3
$\begingroup$

I'm new to circuit complexity, and trying to understand Hyafil's decomposition theorem (Theorem 1 in [1], Lemma 3 in [2], Decomposition Lemma in [3], also mentioned in [4]). My question is: Is homogeneity required if we apply this theorem to monotone circuits (i.e. circuits that compute over the semiring of non-negative reals)?

The statement of the theorem is: Let $f$ be a polynomial of degree $deg(f)$ computed by an arithmetic circuit** with $t$ gates. The polynomial $f$ can be written as $f = g_1 \cdot h_1 + \ldots + g_t \cdot h_t$, where $deg(g_i) \le 2deg(f)/3$ and $deg(h_i) \le 2deg(f)/3$.

** with some restrictions

This theorem is proved by repeatedly finding a gate $v$ that computes a polynomial $f_v$ where $deg(f)/3 \le deg(f_v) \le 2deg(f)/3$ and writing the polynomial as $f = f_v \cdot h + f_{v=0}$, where $h$ is some polynomial that must be of degree at most $2deg(f)/3$ and $f_{v=0}$ is the polynomial obtained by setting the gate $v$ to zero.

All statements of this theorem that I have seen require homogeneity of the circuit, which I guess is required for non-monotone circuits. However, to my understanding of the proof it should also work for non-homogeneous monotone circuits. (It should work when for polynomials $g$ and $h$ it holds that $deg(g+h) = \max(deg(g), deg(h))$ and $deg(g \cdot h) = deg(g) + deg(h)$.) Am I missing something?

[1] Hyafil, L. (1979). On the parallel evaluation of multivariate polynomials. SIAM Journal on Computing, 8(2), 120-123.

[2] Valiant, L. G. (1979, April). Negation can be exponentially powerful. In Proceedings of the eleventh annual ACM symposium on Theory of computing (pp. 189-196).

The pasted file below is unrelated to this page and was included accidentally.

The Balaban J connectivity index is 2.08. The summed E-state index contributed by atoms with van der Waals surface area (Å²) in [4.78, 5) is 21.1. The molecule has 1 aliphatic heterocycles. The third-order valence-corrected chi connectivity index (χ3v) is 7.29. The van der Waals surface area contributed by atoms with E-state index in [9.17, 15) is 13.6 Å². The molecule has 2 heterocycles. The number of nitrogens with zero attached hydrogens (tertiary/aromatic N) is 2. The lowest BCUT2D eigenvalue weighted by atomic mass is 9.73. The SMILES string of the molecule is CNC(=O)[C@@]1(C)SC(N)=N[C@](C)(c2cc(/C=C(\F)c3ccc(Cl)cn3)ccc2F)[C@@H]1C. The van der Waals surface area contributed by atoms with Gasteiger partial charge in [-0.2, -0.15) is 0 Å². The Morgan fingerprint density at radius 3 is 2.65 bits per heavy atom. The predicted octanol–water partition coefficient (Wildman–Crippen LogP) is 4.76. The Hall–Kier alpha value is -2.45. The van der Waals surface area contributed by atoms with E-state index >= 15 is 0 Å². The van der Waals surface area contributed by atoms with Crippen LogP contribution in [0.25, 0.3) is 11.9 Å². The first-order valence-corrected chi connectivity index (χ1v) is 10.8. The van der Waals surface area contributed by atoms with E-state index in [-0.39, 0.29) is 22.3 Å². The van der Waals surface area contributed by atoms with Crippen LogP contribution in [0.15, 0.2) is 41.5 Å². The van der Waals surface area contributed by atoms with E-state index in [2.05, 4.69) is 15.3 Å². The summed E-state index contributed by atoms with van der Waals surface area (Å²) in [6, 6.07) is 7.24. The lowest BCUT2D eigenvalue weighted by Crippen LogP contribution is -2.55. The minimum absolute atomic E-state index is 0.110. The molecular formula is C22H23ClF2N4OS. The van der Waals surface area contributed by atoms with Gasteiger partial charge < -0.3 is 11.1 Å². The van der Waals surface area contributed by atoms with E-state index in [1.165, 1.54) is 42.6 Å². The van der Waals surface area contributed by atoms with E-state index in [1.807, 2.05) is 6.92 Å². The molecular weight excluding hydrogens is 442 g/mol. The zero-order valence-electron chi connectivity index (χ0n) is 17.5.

[3] https://arxiv.org/pdf/1803.05380v1.pdf

[4] https://arxiv.org/pdf/1710.09502.pdf

$\endgroup$
1
$\begingroup$

No, homogeneity is not required when applying this theorem to monotone circuits, and in fact homogeneity is a quite technical restriction that can be removed even in the general case by weakening the theorem a bit. I'll try to explain some things that made this more clear to me. (and hopefully being wrong in the internet will be more provocative than asking a question)

For completeness, the definition of monotonicity is that the subset of field elements used by the circuit cannot produce $0$ by additions and multiplications. The definition of homogeneity is that all gates of the circuit compute a homogeneus polynomial, i.e., a polynomial whose all monomials have the same degree.

The reason why homogeneity is quite technical restriction is that if $f$ is a polynomial that can be computed by an arithmetic circuit of size $t$, then the polynomial $f_d$ consisting of degree $d$ monomials of $f$ can be computed by a homogeneous arithmetic circuit of size $O(d^2 t)$. (This is for example stated as Lemma 2 in the Hyafil's paper.) This means that we can remove the homogeneity requirement from the theorem if we allow a blow up of a factor $O(d^3)$ in the number of terms.

Now, let's see what we need to assume so that the proof works:

First, given a circuit computing a polynomial $f$ with degree $deg(f)$, we need to find a gate $v$ computing a polynomial $f_v$ with degree $deg(f)/3 \le deg(f_v) \le 2deg(f)/3$. We need to assume fan-in 2 for this, but no other assumptions are required, as for any polynomials $g,h$ it holds that $deg(g) + deg(h) \ge deg(g \diamond h)$, where $\diamond$ is either the sum or the product.